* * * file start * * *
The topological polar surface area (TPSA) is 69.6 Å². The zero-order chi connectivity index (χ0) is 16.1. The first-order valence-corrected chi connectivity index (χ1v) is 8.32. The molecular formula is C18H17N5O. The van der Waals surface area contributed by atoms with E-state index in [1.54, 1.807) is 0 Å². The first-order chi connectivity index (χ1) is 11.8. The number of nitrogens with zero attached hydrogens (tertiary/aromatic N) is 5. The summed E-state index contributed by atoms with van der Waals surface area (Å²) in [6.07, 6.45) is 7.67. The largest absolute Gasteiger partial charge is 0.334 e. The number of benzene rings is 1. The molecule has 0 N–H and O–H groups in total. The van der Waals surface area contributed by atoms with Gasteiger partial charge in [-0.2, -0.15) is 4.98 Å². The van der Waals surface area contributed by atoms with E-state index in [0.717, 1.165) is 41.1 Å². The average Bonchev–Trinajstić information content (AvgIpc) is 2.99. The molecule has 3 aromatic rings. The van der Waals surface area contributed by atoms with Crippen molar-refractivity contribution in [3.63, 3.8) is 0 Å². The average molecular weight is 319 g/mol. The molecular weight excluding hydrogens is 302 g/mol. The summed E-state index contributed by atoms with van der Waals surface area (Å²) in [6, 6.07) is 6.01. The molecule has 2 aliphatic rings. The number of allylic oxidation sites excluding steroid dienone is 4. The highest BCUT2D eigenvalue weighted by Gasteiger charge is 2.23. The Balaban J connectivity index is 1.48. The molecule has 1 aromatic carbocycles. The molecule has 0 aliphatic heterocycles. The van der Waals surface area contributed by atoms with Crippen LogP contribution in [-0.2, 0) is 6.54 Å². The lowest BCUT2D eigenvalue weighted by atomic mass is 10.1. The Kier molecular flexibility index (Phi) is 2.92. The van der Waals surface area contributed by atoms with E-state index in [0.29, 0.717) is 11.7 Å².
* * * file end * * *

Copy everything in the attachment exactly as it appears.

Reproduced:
The topological polar surface area (TPSA) is 69.6 Å². The zero-order chi connectivity index (χ0) is 16.1. The first-order valence-corrected chi connectivity index (χ1v) is 8.32. The molecular formula is C18H17N5O. The van der Waals surface area contributed by atoms with E-state index in [1.54, 1.807) is 0 Å². The first-order chi connectivity index (χ1) is 11.8. The number of nitrogens with zero attached hydrogens (tertiary/aromatic N) is 5. The summed E-state index contributed by atoms with van der Waals surface area (Å²) in [6.07, 6.45) is 7.67. The largest absolute Gasteiger partial charge is 0.334 e. The number of benzene rings is 1. The molecule has 0 N–H and O–H groups in total. The van der Waals surface area contributed by atoms with Gasteiger partial charge in [-0.2, -0.15) is 4.98 Å². The van der Waals surface area contributed by atoms with E-state index in [0.717, 1.165) is 41.1 Å². The average Bonchev–Trinajstić information content (AvgIpc) is 2.99. The molecule has 3 aromatic rings. The van der Waals surface area contributed by atoms with Crippen molar-refractivity contribution in [3.63, 3.8) is 0 Å². The average molecular weight is 319 g/mol. The molecular weight excluding hydrogens is 302 g/mol. The summed E-state index contributed by atoms with van der Waals surface area (Å²) in [6, 6.07) is 6.01. The molecule has 2 aliphatic rings. The number of allylic oxidation sites excluding steroid dienone is 4. The highest BCUT2D eigenvalue weighted by Gasteiger charge is 2.23. The Balaban J connectivity index is 1.48. The molecule has 1 aromatic carbocycles. The molecule has 0 aliphatic heterocycles. The van der Waals surface area contributed by atoms with Crippen LogP contribution in [-0.2, 0) is 6.54 Å². The lowest BCUT2D eigenvalue weighted by atomic mass is 10.1. The Kier molecular flexibility index (Phi) is 2.92. The van der Waals surface area contributed by atoms with E-state index in [0.29, 0.717) is 11.7 Å².